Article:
And if somebody was to register a new domain under a TLD that had not previously been used by the sites which this order appears to target, is there a mechanism for their non-infringing site to be excluded from any over-zealous wildcard DNS blocks?

    For example yesmovies.ie appears to be available, but likely to be impacted by the wildcard block on yesmovies.**, if somebody who was unaware of such filtering to register this domain and use it to host a website containing movie reviews that was unrelated in any way to the (allegedly) infringing site..

    Would they need to go to court to force ISP’s like Talk-Talk to unblock their website, and perhaps have their costs covered by the party who originally attested that this domain contained content that infringed upon their rights?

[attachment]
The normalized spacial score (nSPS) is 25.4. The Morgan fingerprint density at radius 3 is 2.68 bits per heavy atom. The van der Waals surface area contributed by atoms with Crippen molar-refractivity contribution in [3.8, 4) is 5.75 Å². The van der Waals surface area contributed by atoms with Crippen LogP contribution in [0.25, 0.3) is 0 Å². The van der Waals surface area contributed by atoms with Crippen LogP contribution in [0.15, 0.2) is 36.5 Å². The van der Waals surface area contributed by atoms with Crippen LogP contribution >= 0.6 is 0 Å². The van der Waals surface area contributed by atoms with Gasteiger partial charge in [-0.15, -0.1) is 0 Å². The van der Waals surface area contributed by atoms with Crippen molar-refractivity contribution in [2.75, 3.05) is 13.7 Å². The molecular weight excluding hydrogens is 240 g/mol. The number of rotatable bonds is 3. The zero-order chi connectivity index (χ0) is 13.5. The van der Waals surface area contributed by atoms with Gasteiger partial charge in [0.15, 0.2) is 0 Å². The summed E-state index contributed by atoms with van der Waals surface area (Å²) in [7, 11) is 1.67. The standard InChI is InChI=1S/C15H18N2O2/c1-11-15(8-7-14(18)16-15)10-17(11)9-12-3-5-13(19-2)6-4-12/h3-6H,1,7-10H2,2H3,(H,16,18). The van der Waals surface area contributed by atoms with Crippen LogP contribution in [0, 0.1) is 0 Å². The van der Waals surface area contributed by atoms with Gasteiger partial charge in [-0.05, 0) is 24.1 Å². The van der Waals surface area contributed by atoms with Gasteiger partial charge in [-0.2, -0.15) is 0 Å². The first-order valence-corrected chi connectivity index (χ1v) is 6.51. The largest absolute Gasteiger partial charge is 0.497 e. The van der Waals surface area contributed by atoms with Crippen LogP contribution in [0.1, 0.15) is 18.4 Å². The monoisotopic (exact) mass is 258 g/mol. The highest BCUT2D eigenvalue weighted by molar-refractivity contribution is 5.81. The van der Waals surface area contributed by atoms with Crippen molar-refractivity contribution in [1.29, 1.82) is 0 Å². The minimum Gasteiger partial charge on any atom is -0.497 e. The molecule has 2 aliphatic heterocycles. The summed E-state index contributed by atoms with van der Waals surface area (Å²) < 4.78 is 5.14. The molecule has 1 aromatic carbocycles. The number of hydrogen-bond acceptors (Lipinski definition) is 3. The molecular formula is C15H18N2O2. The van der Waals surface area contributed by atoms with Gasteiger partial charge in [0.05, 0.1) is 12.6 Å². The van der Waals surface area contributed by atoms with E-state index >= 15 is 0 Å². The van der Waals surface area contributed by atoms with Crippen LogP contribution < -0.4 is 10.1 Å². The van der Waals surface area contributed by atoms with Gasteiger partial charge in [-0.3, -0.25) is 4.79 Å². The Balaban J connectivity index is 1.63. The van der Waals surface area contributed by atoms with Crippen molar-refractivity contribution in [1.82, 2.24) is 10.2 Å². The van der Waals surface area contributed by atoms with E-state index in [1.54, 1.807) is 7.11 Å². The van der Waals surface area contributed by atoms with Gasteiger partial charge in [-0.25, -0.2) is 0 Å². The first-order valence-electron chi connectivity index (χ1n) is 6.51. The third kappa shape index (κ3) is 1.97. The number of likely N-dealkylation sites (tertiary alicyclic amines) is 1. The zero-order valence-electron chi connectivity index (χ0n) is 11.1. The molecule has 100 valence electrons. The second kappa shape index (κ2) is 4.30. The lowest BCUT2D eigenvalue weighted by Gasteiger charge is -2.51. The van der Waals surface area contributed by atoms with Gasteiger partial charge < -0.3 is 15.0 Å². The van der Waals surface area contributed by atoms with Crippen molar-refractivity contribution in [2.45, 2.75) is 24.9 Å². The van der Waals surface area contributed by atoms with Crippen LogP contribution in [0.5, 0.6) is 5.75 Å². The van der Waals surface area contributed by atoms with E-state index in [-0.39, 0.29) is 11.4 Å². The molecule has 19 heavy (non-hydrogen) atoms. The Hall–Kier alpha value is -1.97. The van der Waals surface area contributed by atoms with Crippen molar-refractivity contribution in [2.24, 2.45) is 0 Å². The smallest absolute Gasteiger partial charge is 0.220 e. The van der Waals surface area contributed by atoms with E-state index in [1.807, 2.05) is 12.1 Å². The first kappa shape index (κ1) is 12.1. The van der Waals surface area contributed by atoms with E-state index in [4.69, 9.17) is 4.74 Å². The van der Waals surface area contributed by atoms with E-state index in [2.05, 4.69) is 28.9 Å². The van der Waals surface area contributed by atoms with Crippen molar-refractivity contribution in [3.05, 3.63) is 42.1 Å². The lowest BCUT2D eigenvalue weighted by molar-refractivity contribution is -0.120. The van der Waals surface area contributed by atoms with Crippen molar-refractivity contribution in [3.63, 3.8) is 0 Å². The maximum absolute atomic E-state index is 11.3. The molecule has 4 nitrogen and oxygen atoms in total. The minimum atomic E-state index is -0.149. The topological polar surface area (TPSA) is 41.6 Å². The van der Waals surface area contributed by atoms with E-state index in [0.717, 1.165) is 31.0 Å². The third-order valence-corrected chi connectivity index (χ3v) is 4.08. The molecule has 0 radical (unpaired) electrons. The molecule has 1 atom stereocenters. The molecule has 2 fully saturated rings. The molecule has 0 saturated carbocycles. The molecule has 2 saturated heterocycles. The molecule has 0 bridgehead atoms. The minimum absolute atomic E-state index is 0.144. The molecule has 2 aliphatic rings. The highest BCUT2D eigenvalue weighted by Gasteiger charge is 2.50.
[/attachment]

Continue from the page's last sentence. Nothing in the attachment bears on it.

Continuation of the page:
1. Mark Jackson says:

      I added those. Experience breeds caution. Sometimes when you include a link to such sites then it can impact the ranking of the page or might put the article at risk of a DMCA notice by a copyright robot. In addition, the rules on ISPreview.co.uk do not allow for the promotion of piracy sites, so I have to balance that with the usual need for journalistic freedom.

      In short, better to play it safe. Anybody who actually goes looking for this stuff will already know what to do, and including the suffix doesn’t change the article in any truly constructive way.

  8. DaveIsRight says:

    This all may have worked years ago when VPN’s were not ubiquitous and trivial to use. Nowadays VPN’s are not only trivial to use on any device they’re advertised on TV during Eastenders of all places. They are also stupidly cheap too. You even have mainstream, legitimate legal websites promoting VPN’s as a way to bypass geolocation locking.